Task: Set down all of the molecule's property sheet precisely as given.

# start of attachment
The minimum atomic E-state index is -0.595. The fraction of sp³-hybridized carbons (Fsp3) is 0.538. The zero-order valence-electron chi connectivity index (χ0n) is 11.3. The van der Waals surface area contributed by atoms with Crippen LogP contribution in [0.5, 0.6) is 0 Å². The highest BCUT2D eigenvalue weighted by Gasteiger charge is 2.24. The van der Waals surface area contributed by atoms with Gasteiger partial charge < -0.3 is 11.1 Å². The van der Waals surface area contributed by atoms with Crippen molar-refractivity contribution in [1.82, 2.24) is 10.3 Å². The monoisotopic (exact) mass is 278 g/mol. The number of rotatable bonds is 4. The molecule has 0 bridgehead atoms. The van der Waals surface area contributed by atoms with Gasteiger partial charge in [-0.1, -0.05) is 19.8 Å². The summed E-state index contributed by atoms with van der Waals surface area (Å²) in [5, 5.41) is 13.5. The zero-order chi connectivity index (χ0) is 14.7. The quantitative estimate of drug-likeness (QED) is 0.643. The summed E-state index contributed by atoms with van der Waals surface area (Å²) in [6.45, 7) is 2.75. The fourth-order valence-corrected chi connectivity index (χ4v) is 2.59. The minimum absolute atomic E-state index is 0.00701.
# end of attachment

The minimum atomic E-state index is -0.595. The fraction of sp³-hybridized carbons (Fsp3) is 0.538. The zero-order valence-electron chi connectivity index (χ0n) is 11.3. The van der Waals surface area contributed by atoms with Crippen LogP contribution in [0.5, 0.6) is 0 Å². The highest BCUT2D eigenvalue weighted by Gasteiger charge is 2.24. The van der Waals surface area contributed by atoms with Gasteiger partial charge < -0.3 is 11.1 Å². The van der Waals surface area contributed by atoms with Crippen molar-refractivity contribution in [1.82, 2.24) is 10.3 Å². The monoisotopic (exact) mass is 278 g/mol. The number of rotatable bonds is 4. The molecule has 0 bridgehead atoms. The van der Waals surface area contributed by atoms with Gasteiger partial charge in [-0.1, -0.05) is 19.8 Å². The summed E-state index contributed by atoms with van der Waals surface area (Å²) in [5, 5.41) is 13.5. The zero-order chi connectivity index (χ0) is 14.7. The quantitative estimate of drug-likeness (QED) is 0.643. The summed E-state index contributed by atoms with van der Waals surface area (Å²) in [6.45, 7) is 2.75. The fourth-order valence-corrected chi connectivity index (χ4v) is 2.59. The minimum absolute atomic E-state index is 0.00701.